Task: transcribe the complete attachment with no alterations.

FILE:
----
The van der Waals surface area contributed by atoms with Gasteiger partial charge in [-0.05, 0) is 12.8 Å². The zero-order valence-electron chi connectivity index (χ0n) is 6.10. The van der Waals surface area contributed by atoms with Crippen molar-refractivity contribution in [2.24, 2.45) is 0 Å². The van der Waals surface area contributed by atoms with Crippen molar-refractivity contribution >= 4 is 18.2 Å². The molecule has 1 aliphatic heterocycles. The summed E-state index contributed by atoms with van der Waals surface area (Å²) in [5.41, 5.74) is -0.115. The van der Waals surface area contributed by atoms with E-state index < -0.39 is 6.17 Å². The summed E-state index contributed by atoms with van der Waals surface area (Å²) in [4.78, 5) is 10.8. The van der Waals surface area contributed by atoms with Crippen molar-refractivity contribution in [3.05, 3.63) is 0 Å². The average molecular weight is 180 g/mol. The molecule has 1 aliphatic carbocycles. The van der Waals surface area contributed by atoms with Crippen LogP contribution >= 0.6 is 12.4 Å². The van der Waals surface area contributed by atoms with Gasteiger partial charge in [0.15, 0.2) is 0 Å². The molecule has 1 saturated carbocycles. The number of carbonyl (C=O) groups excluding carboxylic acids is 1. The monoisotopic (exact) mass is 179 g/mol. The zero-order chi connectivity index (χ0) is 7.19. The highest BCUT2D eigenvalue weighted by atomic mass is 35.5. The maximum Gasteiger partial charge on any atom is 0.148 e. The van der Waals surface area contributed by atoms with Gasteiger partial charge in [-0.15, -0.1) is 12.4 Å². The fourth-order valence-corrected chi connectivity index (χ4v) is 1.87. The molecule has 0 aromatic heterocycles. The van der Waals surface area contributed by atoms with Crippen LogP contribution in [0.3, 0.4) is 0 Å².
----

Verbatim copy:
The van der Waals surface area contributed by atoms with Gasteiger partial charge in [-0.05, 0) is 12.8 Å². The zero-order valence-electron chi connectivity index (χ0n) is 6.10. The van der Waals surface area contributed by atoms with Crippen molar-refractivity contribution in [2.24, 2.45) is 0 Å². The van der Waals surface area contributed by atoms with Crippen molar-refractivity contribution >= 4 is 18.2 Å². The molecule has 1 aliphatic heterocycles. The summed E-state index contributed by atoms with van der Waals surface area (Å²) in [5.41, 5.74) is -0.115. The van der Waals surface area contributed by atoms with E-state index < -0.39 is 6.17 Å². The summed E-state index contributed by atoms with van der Waals surface area (Å²) in [4.78, 5) is 10.8. The van der Waals surface area contributed by atoms with Crippen molar-refractivity contribution in [3.05, 3.63) is 0 Å². The average molecular weight is 180 g/mol. The molecule has 1 aliphatic carbocycles. The van der Waals surface area contributed by atoms with Crippen LogP contribution >= 0.6 is 12.4 Å². The van der Waals surface area contributed by atoms with Gasteiger partial charge in [0.15, 0.2) is 0 Å². The molecule has 1 saturated carbocycles. The number of carbonyl (C=O) groups excluding carboxylic acids is 1. The monoisotopic (exact) mass is 179 g/mol. The zero-order chi connectivity index (χ0) is 7.19. The highest BCUT2D eigenvalue weighted by atomic mass is 35.5. The maximum Gasteiger partial charge on any atom is 0.148 e. The van der Waals surface area contributed by atoms with Gasteiger partial charge in [-0.15, -0.1) is 12.4 Å². The fourth-order valence-corrected chi connectivity index (χ4v) is 1.87. The molecule has 0 aromatic heterocycles. The van der Waals surface area contributed by atoms with Crippen LogP contribution in [0.3, 0.4) is 0 Å².